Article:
Dopamine to improve outcomes in newborn infants with a suspected lack of oxygen during birth. A lack of oxygen around the time of birth (perinatal asphyxia) can cause death and long-term illness in newborn infants. It is indicated by a low Apgar score five minutes after birth and acidic umbilical cord blood (acidosis). An infant experiencing asphyxia may need urgent resuscitation, oxygen and supported breathing (assisted ventilation). Often they have low blood pressure and poor heart function. The drug dopamine stimulates the heart and is used to improve blood flow to the brain and other organs to reduce brain and other organ damage. Possible adverse events from giving such an agent include damage with the umbilical venous catheter and heart irregularities (arrhythmias). The review authors searched the medical literature and were able to find only one small randomised controlled trial. The 14 infants included in the trial had a birthweight over 2000 g and were enrolled at a mean age of 10 hours. They had received ventilatory support and fluid expansion after birth. Infants treated with low dose dopamine (2.5 microg/kg/min) did not differ from the infants receiving placebo (dextrose water) in the number who died before discharge from hospital. Neurodevelopmental disability was similar in both groups, in all infants randomised and in survivors. The timing of assessments was variable. These findings are limited with only one small study in which three of 12 survivors were lost to follow up.
There is currently insufficient evidence from randomised controlled trials that the use of dopamine in term infants with suspected perinatal asphyxia improves mortality or long-term neurodevelopmental outcome. The question of whether dopamine improves outcome for term infants with suspected perinatal asphyxia has not been answered. Further research is required to determine whether or not the use of dopamine improves mortality and long-term morbidity for these infants and if so, issues such as which infants, at what dose and with what co-interventions should be addressed.
Perinatal asphyxia remains an important condition with significant mortality and long-term morbidity. Multisystem involvement including hypotension and low cardiac output is common in infants with perinatal asphyxia. Dopamine is commonly used for infants with hypotension of any etiology, with the goal of improving cardiac output and preventing its detrimental consequences.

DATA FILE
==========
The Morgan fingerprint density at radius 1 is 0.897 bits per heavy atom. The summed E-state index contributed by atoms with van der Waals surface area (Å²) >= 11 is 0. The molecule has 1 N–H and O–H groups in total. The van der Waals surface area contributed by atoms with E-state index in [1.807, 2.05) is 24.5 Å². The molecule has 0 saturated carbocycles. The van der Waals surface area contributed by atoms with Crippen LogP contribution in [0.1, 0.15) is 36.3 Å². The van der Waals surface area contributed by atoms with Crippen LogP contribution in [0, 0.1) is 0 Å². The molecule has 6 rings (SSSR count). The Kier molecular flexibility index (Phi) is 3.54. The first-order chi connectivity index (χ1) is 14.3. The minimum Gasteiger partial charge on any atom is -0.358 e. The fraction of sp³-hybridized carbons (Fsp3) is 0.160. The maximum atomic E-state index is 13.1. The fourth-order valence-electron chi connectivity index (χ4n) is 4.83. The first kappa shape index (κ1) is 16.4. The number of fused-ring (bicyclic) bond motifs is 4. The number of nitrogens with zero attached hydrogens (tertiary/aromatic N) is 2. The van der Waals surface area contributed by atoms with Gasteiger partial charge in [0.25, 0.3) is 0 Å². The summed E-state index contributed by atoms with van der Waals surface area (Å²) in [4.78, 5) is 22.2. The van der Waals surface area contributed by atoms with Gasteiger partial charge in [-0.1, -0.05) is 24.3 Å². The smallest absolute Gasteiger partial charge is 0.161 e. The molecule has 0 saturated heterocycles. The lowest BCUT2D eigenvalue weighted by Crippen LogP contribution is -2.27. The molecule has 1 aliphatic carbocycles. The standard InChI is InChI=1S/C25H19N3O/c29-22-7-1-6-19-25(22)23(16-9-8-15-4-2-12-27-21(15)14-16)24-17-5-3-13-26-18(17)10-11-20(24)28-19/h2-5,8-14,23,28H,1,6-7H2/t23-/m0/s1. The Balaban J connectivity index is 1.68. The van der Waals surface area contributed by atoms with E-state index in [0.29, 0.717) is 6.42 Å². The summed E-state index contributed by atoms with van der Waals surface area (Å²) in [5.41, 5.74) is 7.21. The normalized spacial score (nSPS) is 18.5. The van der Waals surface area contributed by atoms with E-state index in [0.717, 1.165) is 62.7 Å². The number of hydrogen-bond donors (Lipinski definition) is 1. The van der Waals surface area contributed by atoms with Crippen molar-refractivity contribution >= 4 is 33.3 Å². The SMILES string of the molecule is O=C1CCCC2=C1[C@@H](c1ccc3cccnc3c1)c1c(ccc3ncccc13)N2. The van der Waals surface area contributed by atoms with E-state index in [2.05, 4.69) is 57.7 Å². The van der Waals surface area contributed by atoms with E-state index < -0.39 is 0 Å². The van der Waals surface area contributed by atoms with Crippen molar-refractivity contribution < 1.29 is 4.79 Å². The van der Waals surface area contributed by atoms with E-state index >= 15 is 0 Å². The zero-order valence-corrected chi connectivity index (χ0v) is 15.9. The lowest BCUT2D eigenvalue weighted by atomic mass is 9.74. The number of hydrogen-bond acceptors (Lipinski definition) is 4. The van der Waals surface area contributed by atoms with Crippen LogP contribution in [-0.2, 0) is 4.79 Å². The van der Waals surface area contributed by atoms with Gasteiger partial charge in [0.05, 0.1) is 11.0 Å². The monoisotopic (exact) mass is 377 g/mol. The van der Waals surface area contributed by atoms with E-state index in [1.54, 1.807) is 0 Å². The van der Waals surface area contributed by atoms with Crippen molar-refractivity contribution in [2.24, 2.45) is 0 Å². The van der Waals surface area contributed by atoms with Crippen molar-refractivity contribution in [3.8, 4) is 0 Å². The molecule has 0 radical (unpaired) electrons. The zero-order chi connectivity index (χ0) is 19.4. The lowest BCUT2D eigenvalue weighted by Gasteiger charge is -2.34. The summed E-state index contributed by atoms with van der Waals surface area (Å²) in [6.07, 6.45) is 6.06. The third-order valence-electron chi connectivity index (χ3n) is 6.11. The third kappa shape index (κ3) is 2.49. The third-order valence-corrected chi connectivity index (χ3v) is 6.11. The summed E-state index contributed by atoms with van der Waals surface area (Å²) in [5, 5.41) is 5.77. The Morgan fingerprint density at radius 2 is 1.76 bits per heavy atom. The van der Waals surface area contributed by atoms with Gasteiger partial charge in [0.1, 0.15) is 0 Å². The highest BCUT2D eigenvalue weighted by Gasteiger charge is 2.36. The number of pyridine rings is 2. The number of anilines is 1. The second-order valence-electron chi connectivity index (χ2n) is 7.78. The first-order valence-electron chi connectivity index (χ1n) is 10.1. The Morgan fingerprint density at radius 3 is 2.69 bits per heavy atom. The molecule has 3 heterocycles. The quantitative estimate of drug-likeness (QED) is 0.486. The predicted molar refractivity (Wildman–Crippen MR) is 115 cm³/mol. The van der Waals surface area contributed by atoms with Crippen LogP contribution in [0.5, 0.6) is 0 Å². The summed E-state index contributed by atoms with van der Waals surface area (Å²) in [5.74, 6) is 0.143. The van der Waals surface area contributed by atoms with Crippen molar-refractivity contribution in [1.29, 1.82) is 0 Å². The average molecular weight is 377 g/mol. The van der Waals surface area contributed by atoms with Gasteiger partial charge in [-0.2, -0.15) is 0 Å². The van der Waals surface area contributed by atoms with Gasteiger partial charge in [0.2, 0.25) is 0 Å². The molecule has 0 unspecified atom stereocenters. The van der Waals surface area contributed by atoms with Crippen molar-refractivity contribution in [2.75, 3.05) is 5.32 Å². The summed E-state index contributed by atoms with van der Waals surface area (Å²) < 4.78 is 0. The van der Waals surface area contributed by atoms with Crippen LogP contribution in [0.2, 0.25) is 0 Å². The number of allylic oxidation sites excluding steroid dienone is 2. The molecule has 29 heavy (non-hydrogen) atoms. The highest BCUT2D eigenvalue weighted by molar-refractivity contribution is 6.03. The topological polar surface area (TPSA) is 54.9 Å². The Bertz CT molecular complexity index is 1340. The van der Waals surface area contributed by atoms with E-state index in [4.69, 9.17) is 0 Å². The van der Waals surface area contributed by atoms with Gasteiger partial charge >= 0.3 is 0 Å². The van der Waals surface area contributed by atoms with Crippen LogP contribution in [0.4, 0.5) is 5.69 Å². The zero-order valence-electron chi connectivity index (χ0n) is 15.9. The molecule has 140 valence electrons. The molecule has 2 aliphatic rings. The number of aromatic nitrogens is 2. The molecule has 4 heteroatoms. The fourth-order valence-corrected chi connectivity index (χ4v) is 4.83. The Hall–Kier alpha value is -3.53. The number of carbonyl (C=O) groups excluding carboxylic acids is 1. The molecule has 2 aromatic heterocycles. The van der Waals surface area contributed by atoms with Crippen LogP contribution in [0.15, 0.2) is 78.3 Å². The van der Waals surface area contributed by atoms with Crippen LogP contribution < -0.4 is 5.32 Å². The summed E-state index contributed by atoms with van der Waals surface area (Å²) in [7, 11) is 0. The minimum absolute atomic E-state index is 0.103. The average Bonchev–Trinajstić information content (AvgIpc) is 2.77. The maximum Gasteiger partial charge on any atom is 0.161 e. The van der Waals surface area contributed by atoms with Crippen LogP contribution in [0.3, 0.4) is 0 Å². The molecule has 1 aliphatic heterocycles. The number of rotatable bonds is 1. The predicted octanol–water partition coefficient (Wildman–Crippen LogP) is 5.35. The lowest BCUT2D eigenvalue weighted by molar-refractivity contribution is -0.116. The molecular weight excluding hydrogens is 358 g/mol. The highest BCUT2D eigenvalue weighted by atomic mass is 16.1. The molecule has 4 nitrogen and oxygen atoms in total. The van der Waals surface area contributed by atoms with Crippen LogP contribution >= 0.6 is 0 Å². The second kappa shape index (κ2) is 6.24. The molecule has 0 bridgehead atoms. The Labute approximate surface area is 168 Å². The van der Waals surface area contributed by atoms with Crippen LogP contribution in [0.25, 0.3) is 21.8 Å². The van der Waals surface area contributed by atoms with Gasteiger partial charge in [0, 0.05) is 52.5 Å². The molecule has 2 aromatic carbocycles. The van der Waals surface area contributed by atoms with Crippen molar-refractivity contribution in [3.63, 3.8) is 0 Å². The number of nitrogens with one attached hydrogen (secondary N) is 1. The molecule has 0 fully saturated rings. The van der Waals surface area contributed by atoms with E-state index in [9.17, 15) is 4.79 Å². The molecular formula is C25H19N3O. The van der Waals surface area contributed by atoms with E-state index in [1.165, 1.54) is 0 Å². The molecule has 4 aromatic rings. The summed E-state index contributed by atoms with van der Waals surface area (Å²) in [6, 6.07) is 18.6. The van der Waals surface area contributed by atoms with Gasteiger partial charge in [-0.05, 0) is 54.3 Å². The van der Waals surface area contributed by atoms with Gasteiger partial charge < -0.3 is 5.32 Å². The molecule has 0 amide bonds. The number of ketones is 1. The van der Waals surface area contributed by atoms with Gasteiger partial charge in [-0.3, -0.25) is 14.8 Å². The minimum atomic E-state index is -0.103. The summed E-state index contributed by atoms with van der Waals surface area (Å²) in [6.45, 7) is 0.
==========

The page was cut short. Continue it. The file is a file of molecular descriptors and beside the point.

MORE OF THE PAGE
To determine if dopamine, compared to placebo, no treatment, volume or another inotrope reduces morbidity and mortality in term newborn infants with suspected perinatal asphyxia.
The standard search strategy of the Neonatal Review Group was used. Searches were conducted of the Oxford Database of Perinatal Trials, Cochrane Controlled Trials Register (The Cochrane Library, Issue 1, 2002), MEDLINE (1966 to March 2002), previous reviews including cross references, abstracts and conference proceedings (Perinatal Society of Australia and New Zealand 1998-2002 and Pediatric Academic Societies meetings 1998-2001).
Randomised controlled trials comparing dopamine with placebo, no treatment, other inotropic agents, or volume in infants greater than 36 weeks gestation. Perinatal asphyxia could be suspected on the basis of a cord blood pH < 7.0, cord blood base excess < -16 mEq/L or 5 minute Apgar score < 6.
Standard methods of the Cochrane Neonatal Review Group with use of relative risk (RR), risk difference (RD) and weighted mean difference (WMD). The fixed effects model using RevMan 4.1 was used for meta-analysis. Data from individual studies were only eligible for inclusion if at least 75% of participants were followed up.
Only one study (DiSessa 1981) was eligible. This study compared low dose dopamine at 2.5 mcg/kg/min with placebo (dextrose in water). This study enrolled 14 term infants with a 5 minute Apgar <6 and a systolic BP >=50 mmHg at a mean of 10 hours age. Seven infants only were randomised to treatment with dopamine and seven to receive placebo. No significant differences between these two groups were found for mortality or long term neurodevelopmental outcome. Length of hospitalisation was not significantly different between the two groups. No study was found that examined the effect of dopamine in infants with evidence of cardiovascular compromise, nor were any studies identified in which dopamine was compared to other inotropic agents for term infants with suspected asphyxia.